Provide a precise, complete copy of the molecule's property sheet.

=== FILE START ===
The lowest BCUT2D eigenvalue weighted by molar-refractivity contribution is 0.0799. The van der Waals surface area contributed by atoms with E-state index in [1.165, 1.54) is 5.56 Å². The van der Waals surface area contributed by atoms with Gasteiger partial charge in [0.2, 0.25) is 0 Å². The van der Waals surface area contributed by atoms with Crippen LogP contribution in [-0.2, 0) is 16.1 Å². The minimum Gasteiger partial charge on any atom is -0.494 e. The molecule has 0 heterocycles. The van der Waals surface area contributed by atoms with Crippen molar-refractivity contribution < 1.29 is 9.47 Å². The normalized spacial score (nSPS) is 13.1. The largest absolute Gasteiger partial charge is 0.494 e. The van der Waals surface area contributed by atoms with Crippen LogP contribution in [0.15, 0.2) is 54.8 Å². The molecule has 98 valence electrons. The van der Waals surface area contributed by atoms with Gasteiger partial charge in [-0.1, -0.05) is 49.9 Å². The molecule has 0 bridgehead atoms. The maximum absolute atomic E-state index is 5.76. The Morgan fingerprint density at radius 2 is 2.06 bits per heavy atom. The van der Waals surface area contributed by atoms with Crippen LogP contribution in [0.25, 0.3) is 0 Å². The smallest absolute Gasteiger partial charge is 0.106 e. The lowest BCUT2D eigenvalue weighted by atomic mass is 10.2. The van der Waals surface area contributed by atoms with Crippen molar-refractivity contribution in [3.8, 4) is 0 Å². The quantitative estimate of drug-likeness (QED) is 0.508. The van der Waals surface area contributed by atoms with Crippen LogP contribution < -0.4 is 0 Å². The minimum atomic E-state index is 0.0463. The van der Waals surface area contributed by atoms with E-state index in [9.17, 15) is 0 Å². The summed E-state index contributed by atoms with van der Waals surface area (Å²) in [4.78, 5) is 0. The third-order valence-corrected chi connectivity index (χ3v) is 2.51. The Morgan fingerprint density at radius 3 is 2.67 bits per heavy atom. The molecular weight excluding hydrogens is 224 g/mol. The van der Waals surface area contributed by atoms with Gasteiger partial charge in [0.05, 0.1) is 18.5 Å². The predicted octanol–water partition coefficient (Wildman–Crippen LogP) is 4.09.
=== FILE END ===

The lowest BCUT2D eigenvalue weighted by molar-refractivity contribution is 0.0799. The van der Waals surface area contributed by atoms with E-state index in [1.165, 1.54) is 5.56 Å². The van der Waals surface area contributed by atoms with Gasteiger partial charge in [0.2, 0.25) is 0 Å². The van der Waals surface area contributed by atoms with Crippen LogP contribution in [-0.2, 0) is 16.1 Å². The minimum Gasteiger partial charge on any atom is -0.494 e. The molecule has 0 heterocycles. The van der Waals surface area contributed by atoms with Crippen molar-refractivity contribution < 1.29 is 9.47 Å². The normalized spacial score (nSPS) is 13.1. The largest absolute Gasteiger partial charge is 0.494 e. The van der Waals surface area contributed by atoms with Crippen LogP contribution in [0.15, 0.2) is 54.8 Å². The molecule has 98 valence electrons. The van der Waals surface area contributed by atoms with Gasteiger partial charge in [-0.1, -0.05) is 49.9 Å². The molecule has 0 bridgehead atoms. The maximum absolute atomic E-state index is 5.76. The Morgan fingerprint density at radius 2 is 2.06 bits per heavy atom. The van der Waals surface area contributed by atoms with Crippen LogP contribution in [0.25, 0.3) is 0 Å². The smallest absolute Gasteiger partial charge is 0.106 e. The lowest BCUT2D eigenvalue weighted by atomic mass is 10.2. The van der Waals surface area contributed by atoms with Crippen molar-refractivity contribution in [3.8, 4) is 0 Å². The quantitative estimate of drug-likeness (QED) is 0.508. The van der Waals surface area contributed by atoms with Crippen LogP contribution < -0.4 is 0 Å². The minimum atomic E-state index is 0.0463. The van der Waals surface area contributed by atoms with E-state index in [9.17, 15) is 0 Å². The summed E-state index contributed by atoms with van der Waals surface area (Å²) in [4.78, 5) is 0. The third-order valence-corrected chi connectivity index (χ3v) is 2.51. The Morgan fingerprint density at radius 3 is 2.67 bits per heavy atom. The molecular weight excluding hydrogens is 224 g/mol. The van der Waals surface area contributed by atoms with Gasteiger partial charge in [0.05, 0.1) is 18.5 Å². The predicted octanol–water partition coefficient (Wildman–Crippen LogP) is 4.09.